Shark Tank: My Response to a Common Question

 

case stack displayThis guest post was written by Julie Busha, Food Marketing Pro extraordinaire at Nicole Foods, the makers of America’s hottest new condiment: Slawsa. If you are an entrepreneur with a food product you want to market, take my advice: look at what Julie has done with Slawsa in only one year with a limited marketing budget, and do what she did! Julie appeared in episode 510. While she was unsuccessful at hooking a Shark, her pitch resonated with Sharks and viewers alike.

Back in 2009, I wrote an article that appeared in Sports Business Journal that discussed the importance of the RFP Process, and in reference, I mentioned some of the unethical means of acquiring new business that I had witnessed over the years. That was actually a very small portion of the article but still relevant to the conversation. In the week after it was published, I came into the office greeted with countless emails and phone calls, predominantly from small agencies like mine, commending me for bringing out into the open a topic that frustrated them over the years. “You said exactly what we were thinking or have experienced ourselves” were such comments. It was a good week. Sure, I ruffled some feathers amongst some of the larger competition who perhaps operated in ways our agency didn't, but ethics is a big deal for me…they always have been.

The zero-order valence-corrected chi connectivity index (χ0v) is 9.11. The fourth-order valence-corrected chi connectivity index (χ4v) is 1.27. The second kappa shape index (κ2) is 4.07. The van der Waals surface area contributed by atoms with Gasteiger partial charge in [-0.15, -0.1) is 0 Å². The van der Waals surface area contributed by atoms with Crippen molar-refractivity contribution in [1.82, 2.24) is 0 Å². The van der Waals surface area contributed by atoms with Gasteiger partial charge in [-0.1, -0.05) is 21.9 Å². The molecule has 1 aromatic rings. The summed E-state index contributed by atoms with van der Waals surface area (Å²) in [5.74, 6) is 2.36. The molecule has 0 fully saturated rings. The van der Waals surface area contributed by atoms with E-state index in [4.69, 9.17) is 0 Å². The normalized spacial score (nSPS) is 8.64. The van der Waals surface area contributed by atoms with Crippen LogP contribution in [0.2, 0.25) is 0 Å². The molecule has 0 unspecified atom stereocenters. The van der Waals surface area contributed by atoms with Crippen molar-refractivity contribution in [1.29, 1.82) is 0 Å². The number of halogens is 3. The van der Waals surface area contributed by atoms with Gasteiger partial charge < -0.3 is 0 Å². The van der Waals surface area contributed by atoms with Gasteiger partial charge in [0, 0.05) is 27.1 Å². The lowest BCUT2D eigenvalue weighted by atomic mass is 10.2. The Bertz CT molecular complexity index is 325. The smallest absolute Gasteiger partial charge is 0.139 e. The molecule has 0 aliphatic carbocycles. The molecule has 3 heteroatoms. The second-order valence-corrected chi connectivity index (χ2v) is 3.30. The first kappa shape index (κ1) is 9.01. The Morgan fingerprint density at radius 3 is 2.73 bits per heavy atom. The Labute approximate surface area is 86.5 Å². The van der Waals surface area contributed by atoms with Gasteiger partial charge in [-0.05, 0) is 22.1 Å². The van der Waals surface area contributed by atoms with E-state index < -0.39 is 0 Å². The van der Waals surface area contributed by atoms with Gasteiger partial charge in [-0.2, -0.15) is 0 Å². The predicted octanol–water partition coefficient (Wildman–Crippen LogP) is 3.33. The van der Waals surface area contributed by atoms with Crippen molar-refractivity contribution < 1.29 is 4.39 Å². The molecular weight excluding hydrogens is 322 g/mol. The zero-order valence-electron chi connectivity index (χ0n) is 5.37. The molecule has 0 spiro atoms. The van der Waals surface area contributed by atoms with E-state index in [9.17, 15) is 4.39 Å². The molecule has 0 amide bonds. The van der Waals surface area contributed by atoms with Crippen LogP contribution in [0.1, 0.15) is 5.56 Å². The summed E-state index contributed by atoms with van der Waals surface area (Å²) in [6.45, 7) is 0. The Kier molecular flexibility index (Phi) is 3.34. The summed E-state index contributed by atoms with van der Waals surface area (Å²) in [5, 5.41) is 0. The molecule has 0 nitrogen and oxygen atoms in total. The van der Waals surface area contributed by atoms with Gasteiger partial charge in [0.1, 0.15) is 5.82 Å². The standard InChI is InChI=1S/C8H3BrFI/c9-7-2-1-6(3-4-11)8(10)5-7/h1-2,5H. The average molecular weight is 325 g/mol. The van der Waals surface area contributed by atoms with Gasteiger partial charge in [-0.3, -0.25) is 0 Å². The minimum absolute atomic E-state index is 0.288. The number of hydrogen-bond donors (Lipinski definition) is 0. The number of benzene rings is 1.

Since appearing on Shark Tank (season 5), I've been approached with one specific question time and time again. It seems like a similar situation to explain why I do things the way I do so I thought I'd write out my response once again. The question is this: “Why don't you use the Shark Tank logo on your packaging and point-of-sale materials to drive sales?” The reality is that Slawsa has pretty expansive distribution and retailer confidence, so doing a shelf or neck hanger, adding a sticker on my product or incorporating the logo into my case stack displays would be very easy and inexpensive to execute. In fact, buyers love stuff like this. It would really make our product “pop” in the eyes of consumers who may not have necessarily even seen my episode or the show itself. It would certainly drive incremental sales because there is value in the logo and the perception that comes in which businesses who appear on the show are legit in some respects.